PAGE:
“I plan to participate in the March for Science on April 22. I fully support and defend the dissemination of alternative opinions or interpretations. But as Senator Moynihan told us, we are not entitled to our own facts. Ignoring a problem and demonizing those that raise legitimate concerns are losing propositions. We cannot make America great without education, research, funding, and a respect for truth.”—Chris Kelaher, Acquisitions Editor, APA Books

“I am marching because facts matter.”—Beth Hatch, Development Editor, APA Books

“I’m marching because climate change is one of the most pressing challenges of our time. I believe the only way to meet that challenge is by funding research, listening to scientists, and forming evidence based policies.”—Sarah Fell, Editor, Magination Press

“I grew up with science; I spent days off school and take-your-child-to-work days filling pipette tip trays in my mom’s lab. “Bringing her work home with her” sometimes meant tubes of fruit flies in the dining room. But I don’t march because of my personal connection to science; I march because science is important no matter who you are, and because science should inform policy, not the other way around.”—Katie ten Hagen, Editor, Magination Press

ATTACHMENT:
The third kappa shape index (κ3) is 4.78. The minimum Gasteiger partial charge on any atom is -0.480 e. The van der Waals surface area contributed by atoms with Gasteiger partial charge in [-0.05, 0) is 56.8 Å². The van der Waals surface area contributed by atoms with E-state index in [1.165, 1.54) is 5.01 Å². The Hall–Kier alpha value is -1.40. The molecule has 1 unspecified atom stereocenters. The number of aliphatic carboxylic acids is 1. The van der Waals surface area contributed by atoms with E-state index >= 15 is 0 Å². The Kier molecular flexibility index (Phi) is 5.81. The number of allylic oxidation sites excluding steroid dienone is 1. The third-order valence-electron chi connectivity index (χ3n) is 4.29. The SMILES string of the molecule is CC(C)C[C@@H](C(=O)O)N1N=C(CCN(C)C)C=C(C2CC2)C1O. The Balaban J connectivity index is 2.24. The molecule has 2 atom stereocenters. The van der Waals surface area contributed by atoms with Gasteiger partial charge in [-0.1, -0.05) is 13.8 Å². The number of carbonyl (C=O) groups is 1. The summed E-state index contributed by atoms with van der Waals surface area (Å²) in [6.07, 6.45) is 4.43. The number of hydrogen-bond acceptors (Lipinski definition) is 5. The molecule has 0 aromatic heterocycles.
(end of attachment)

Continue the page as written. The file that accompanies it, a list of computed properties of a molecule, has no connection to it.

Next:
“The idea that listening to scientific research will somehow harm us is a disconcerting one, and not just research that applies to mental health and psychology. I grew up in a very rural area and I’ve seen first-hand the damage that can be done by a disregard for the environment. Shoving science under the rug doesn’t make the facts untrue and I’m concerned that too many people in positions of power are trying to because they see the facts as inconvenient. And so I want to join in to show that there are people who care about these things and that our voices deserve to be a part of the conversation. I’m hoping that it will open up a new dialogue about science that is separate from our political persuasions. I want people to think about the ways that science affects their everyday lives and realize that, as a country, our decision-making should be grounded in facts. We should be funding research and then listening to what the research tells us.”—Jessica Jeffers, Assistant Marketing Manager, APA Books

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From APA Members:
“The science of psychology has been fractured for more than a quarter century.  I march to realign psychology with what should be its common mission, and to elevate it to its rightful place among all sciences.”—Wallace E. Dixon, Jr., Ph.D.

“I am going to the DC March for Science because science is under attack, so Scientists must act. Fake news should be replaced by science news. You can’t make America Great without science.”—Kathleen Y. Haaland, Ph.D., ABPP-CN, Professor

“I am marching because science is fundamentally a search for truth, and truth has been threatened.  Science not only helps keep America great, it makes America—and the world—become better.”—Dr. Paula P. Schnurr